A sudden name change is the least absurd thing about this place.
PRAGUE, Czech Republic- Astana is no more. The place no longer exists. It happened back in March but it’s ramifications are just setting in with me as the new name for the city is now widely being used:
The place is now named after the man who created it almost literally from scratch: Nursultan Nazarbayev, Kazakhstan’s ruler for life.
This went about as peachy as you’d expect.
Until recently, Nazarbayev was the only ruler independent Kazakhstan has ever known. He was the guy in charge when the Soviets were around, and didn’t give up the throne until mid-March, calling the shots for 30 years.
Now that Nazarbayev is transitioning from real world dictator to legacy, arrays of things are being named after him. A degree recently went out that all cities and towns should name their main streets Nur-Sultan, Nur-Sultan’s airport was re-named after the supreme ruler in 2017, and I imagine that legions of monuments of his likeness are being carved right now.
The city formerly known as Astana is one of my favorite places on the planet. The main reason? The place is bonkers:
The world changes faster than our perceptions can keep up with.
“How old is that Radisson?” I asked, pointing at the giant hotel rising up on the other side of the river.
“It’s really old,” she said. “Maybe five or ten years.”
It is a vast understatement to say that Astana is young. It was named the capital of Kazakhstan in 1997, as the president issued a decree to turn the 100,000 person town of Akmola into the new seat of government. People who worked in the government, which was previously located in Almaty, were then formally migrated to the new city in the frigid north.
The city that Nazarbayev built was something taken out of the pages of a 1950s-era novel about the future. It is exactly what cities were supposed to look like in 2017. The master plan was the work of no other than Japanese architect Kisho Kurokawa, who has an entire collection of strange new cities to his name — including the concentric circle CBD of Zhengdong New District in China. There are bright, contorted skyscrapers, twin conical towers plated in gold, a giant shopping mall in the world’s largest tent, a giant, gold-ornamented mosque, and colossal, anachronistic Western housing complexes that rise up into the sky — all sitting side by side. It is truly something to marvel at; Astana looks like nowhere else in the world, and each time I go there I feel this sense of displacement, as it is difficult to believe that what I’m looking at really exists.
I have a peculiar attraction to new cities, and there are few in the world as new or as intentional as Astana.
Astana has no history. Astana has no pre-set character. Astana has no period of evolution where diverse architectural influences were gradually dissolved into a particular style. Astana is 100% artificial; it’s a made-up city. Almost literally, the place is the creation of one man: the president, Narsultan Nazarbayev. In 1994 Nazarbayev said let there be a new capital here, and by 1998 it was so.
Architecture is a snapshot of a place at a certain point in time. As eras pass, successive waves of “contemporary” buildings are constructed, but many of the previous ones still remain. Eventually, cities become mirrors of themselves, a kaleidoscope of its history, a living record of who was been there for how long. Over the cityscape buildings are like graffiti saying, “Joe was here 1972.” Only “Joe” is the Romans, the British, the French, the Turks, the Chinese . . . all leaving their tag in architecture.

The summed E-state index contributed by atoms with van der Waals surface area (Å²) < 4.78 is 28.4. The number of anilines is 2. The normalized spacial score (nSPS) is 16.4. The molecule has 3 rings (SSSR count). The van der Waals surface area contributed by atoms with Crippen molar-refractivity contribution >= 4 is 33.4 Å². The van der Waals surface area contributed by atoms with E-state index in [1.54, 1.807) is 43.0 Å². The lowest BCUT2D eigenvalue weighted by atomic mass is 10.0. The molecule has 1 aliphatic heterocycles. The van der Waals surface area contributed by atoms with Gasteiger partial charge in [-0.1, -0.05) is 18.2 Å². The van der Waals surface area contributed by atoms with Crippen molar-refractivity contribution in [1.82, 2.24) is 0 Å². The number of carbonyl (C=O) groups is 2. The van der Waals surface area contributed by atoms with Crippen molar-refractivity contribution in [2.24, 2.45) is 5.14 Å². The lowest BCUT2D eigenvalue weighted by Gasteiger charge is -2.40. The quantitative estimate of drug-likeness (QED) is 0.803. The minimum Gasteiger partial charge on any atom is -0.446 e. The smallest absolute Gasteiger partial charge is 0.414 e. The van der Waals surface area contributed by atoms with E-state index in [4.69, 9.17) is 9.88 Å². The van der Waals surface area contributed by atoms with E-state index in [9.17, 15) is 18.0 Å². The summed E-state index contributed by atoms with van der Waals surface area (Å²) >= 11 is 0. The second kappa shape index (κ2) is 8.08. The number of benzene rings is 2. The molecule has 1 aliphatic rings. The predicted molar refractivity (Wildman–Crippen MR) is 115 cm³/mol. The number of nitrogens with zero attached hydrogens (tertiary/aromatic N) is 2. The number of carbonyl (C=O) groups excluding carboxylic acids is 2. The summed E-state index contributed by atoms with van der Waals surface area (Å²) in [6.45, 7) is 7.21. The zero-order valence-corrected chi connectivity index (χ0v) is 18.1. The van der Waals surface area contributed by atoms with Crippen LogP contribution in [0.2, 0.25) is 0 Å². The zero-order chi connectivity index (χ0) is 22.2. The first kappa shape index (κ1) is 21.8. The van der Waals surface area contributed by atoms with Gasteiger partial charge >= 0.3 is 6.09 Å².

Eventually cities become architectural messes — shards of different colors and shapes piled in altogether and churned constantly. Walk down the streets of London and you will see age-old palaces and dungeons and mansions presided over by a colossal, uber-modern prism-looking thing. This is how cities should look. Architecture blends time, people, and place and is a constant reminder of who we are and where we came from. Architecture is the great chronicler of change.
Compared to how absurd the city and the story of its creation is, the sudden name change should come off as almost normal.
I’ve always had fun in Astanan … I mean, Nur-Sultan. From hanging out in the customer-less first McDonalds in Kazakhstan to “Coyote Ugly”-like bars, to going on TV, to feeling cold like I’ve never felt before, to walking to a place that feels about as familiar as the moon, the place was always memorable — which really is one of the prime directives of travel.
About the Author: VBJ
I am the founder and editor of Vagabond Journey. I’ve been traveling the world since 1999, through 90 countries. I am the author of the book, Ghost Cities of China and have written for The Guardian, Forbes, Bloomberg, The Diplomat, the South China Morning Post, and other publications. VBJ has written 3679 posts on Vagabond Journey. Contact the author.
VBJ is currently in: Papa Bay, Hawaii
June 8, 2019, 3:24 pm
I’m not sure if I want to go there or not go there based on this post.
June 9, 2019, 12:46 pm
I never made it to Astana, but come on, they changed the name ? that’s cool!
am back from Transnistria.. if you need some facts about the place, the link is on my details re this comment
and how come you r back in CZ… i thought u went back to NY for the duration ???
June 9, 2019, 5:06 pm
Great. That is quiet interesting. Also, I noticed the architectural design of buildings is pretty.
August 14, 2021, 5:07 am
I’m still calling this place Astana
Next post: Stop Trying To Get Somewhere
Previous post: ‘The Market Was Bustling’ And Other Reasons Why Most Travel Writing Is So Bad